Although it is clear that immunologic mechanisms play a significant role in the pathophysiology of many hematologic diseases, there are relative few situations where it is possible to gain a detailed understanding of immune damage in vivo in humans. Autoimmune hemolytic anemia, immune thrombocytopenia and immune neutropenia as antibody-mediated cell-specific disorders are of particular interest in this regard. Autoimmune hemolytic anemia represents a group of disorders in which individuals produce antibodies directed toward one or more of their own erythrocyte membrane antigens. This leads to destruction of the antibody-coated crythrocytes. The pathophysiology of the decreased erythrocyte survival has been examined with increasing sophistication for many years. This paper first discusses the underlying mechanisms responsible for autoimmune hemolytic anemias then consider immune thrombocytopenia and immune neutropenia.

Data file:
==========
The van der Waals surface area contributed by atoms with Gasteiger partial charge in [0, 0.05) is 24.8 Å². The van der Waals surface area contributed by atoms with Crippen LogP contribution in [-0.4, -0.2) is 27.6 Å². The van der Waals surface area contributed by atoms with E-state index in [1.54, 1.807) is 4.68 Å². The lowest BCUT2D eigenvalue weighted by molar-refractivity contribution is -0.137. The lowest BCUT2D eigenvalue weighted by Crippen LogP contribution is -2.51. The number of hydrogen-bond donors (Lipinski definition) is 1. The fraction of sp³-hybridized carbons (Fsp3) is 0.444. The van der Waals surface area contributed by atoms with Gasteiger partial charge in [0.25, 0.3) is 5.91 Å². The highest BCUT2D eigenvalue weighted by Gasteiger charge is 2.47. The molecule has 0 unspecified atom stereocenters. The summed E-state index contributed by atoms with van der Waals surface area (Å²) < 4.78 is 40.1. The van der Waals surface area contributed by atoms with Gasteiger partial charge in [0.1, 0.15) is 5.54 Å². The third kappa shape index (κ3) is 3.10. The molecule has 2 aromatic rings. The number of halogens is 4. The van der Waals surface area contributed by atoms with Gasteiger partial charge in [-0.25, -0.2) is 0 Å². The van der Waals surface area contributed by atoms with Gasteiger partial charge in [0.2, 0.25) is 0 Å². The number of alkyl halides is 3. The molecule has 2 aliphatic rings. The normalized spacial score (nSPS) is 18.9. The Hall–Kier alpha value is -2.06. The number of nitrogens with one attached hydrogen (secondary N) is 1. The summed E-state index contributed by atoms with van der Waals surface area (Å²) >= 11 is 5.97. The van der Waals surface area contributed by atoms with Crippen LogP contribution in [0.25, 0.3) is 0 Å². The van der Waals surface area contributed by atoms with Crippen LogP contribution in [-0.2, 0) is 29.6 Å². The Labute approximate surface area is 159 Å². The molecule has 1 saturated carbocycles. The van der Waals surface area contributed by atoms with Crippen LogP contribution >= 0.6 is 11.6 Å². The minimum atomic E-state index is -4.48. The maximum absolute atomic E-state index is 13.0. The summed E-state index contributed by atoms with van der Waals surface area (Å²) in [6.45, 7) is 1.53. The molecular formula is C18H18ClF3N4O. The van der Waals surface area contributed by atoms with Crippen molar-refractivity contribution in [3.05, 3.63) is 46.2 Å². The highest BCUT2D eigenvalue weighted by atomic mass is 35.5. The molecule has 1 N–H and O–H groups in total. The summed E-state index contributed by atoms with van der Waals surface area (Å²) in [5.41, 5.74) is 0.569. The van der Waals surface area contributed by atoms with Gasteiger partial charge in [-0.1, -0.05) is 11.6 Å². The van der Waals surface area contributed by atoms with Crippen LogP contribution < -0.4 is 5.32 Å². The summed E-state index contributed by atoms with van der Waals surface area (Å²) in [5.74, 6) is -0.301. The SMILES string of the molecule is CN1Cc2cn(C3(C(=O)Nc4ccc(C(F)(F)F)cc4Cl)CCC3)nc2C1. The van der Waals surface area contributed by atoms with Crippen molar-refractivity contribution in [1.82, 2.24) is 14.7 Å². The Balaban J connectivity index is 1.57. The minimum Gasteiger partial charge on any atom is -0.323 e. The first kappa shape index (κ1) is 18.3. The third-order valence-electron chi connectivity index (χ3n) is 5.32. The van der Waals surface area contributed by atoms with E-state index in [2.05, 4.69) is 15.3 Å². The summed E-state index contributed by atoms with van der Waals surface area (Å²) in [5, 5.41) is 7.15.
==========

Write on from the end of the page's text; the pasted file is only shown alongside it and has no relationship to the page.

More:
- Autoimmune hemolytic anemia
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